“We now have a full-time training academy for kids aged 8 to 11 years old, with top level international coaches to train these players. If it was not for the income generated by the solar panels, we would certainly be struggling to find the resources for a project like that,” says Lai.
The results are palpable. With a population of just 180,000, Guam went from the 206th and then very bottom position in the FIFA/Coca-Cola World Ranking when it joined in 1996 to its current 150th place, having recently clinched their first-ever FIFA World Cup Qualifier wins – 1-0 against Turkmenistan and 2-1 over India - on the road to Russia 2018. “And, more importantly, over the last 20 years football went from being the 7th most popular sport in the country to the number one in terms of number of participants,” says Lai.
The process of finding ways to generate sustainable income is not limited to funding, but also the expertise needed to identify the most viable solutions and to help put them into practice. This two-fold support was instrumental in Tajikistan, where until last April the federation depended on the availability of the country’s only outside broadcasting van – owned by the public television channel – to televise football games. Through Win-Win, FIFA subsidised the acquisition of an outside broadcast van for the Tajikistan Football Federation (TFF) and offered the technical consultancy to train the association to produce its own broadcasts.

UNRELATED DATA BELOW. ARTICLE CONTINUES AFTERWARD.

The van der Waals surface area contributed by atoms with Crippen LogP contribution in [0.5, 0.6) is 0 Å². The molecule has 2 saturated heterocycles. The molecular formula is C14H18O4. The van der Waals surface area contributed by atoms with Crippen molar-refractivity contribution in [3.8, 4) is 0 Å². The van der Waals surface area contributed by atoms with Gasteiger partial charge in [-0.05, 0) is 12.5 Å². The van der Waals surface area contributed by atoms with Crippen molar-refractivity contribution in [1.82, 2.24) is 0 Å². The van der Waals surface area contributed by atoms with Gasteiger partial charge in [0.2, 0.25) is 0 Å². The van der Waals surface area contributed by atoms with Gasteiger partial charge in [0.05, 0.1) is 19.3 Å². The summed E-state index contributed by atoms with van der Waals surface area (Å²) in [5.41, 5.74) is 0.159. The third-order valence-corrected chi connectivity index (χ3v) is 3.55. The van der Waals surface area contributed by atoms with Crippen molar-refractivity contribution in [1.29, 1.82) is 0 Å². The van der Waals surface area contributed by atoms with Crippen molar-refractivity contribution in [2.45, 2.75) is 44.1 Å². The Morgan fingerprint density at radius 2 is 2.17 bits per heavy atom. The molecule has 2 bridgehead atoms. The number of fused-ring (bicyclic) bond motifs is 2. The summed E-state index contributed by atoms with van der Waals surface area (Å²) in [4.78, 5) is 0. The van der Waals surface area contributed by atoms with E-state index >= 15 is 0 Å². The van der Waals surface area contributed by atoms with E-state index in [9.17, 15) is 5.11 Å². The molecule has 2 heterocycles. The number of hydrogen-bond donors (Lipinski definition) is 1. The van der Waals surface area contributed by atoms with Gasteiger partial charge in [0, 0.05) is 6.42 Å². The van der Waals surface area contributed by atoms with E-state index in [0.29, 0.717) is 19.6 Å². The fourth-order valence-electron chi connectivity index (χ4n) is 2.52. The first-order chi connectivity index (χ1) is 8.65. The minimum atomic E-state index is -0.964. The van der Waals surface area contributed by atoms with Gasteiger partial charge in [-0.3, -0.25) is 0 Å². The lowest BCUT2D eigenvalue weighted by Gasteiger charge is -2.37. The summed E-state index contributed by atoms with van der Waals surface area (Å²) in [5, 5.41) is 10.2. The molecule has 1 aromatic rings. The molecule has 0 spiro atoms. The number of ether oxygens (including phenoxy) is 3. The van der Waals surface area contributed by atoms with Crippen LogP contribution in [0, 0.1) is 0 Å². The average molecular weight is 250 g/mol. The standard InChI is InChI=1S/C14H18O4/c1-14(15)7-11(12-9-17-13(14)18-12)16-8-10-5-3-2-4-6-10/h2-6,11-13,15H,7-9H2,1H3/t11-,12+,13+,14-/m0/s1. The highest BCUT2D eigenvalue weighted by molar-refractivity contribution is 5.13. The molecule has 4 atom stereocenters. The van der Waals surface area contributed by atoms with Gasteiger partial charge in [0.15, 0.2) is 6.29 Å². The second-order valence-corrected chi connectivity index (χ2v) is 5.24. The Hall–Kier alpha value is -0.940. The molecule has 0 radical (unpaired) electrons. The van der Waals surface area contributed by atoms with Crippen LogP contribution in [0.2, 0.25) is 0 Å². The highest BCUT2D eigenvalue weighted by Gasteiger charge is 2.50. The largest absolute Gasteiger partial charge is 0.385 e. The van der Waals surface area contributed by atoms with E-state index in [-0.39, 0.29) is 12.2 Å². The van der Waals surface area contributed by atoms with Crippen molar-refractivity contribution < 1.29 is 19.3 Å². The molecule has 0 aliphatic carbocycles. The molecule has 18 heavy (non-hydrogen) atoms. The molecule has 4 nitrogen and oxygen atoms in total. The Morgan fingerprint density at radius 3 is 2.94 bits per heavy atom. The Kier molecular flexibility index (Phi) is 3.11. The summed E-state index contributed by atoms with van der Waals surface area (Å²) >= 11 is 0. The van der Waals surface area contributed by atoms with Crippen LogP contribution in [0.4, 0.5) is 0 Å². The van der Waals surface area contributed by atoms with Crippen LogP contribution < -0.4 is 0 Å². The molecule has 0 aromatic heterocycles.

“We’re trying to find practical ways to help developing football nations grow and to achieve greater financial independence, so that they can invest in football on their own terms – and we know that has to go beyond simply providing associations with direct funding or training facilities,” explains FIFA’s Manager of Football Facilities and Income Generation Programmes, Daniel Krebs. “We have consultants involved from the start, conducting feasibility studies of each project, following the implementation closely and providing training when necessary, while FIFA makes sure to monitor the whole process, including the financial results.”
Working with its own OB van and after over one year of technical training, the TFF broadcasted its first-ever international game on 8 September, when the country hosted Australia in Dushanbe. Not only was the match followed by Tajik fans all over the country, it was streamed live on the internet, and the media rights were sold to Australian television.
“This was our first game with international standards and it was a historical moment,” says the TFF’s director of marketing and communications, Firuz Khasanov. “From now on, we’ll be starting to record the national premier league games, which was impossible without our own equipment.”
The 28 Win-Win projects that have been approved so far offer a wide range of possibilities: from the full support to establish a domestic league in the Dominican Republic to buses in Burkina Faso. Whatever it may take to help member associations fulfil their potential and generate their own money. Their own development money.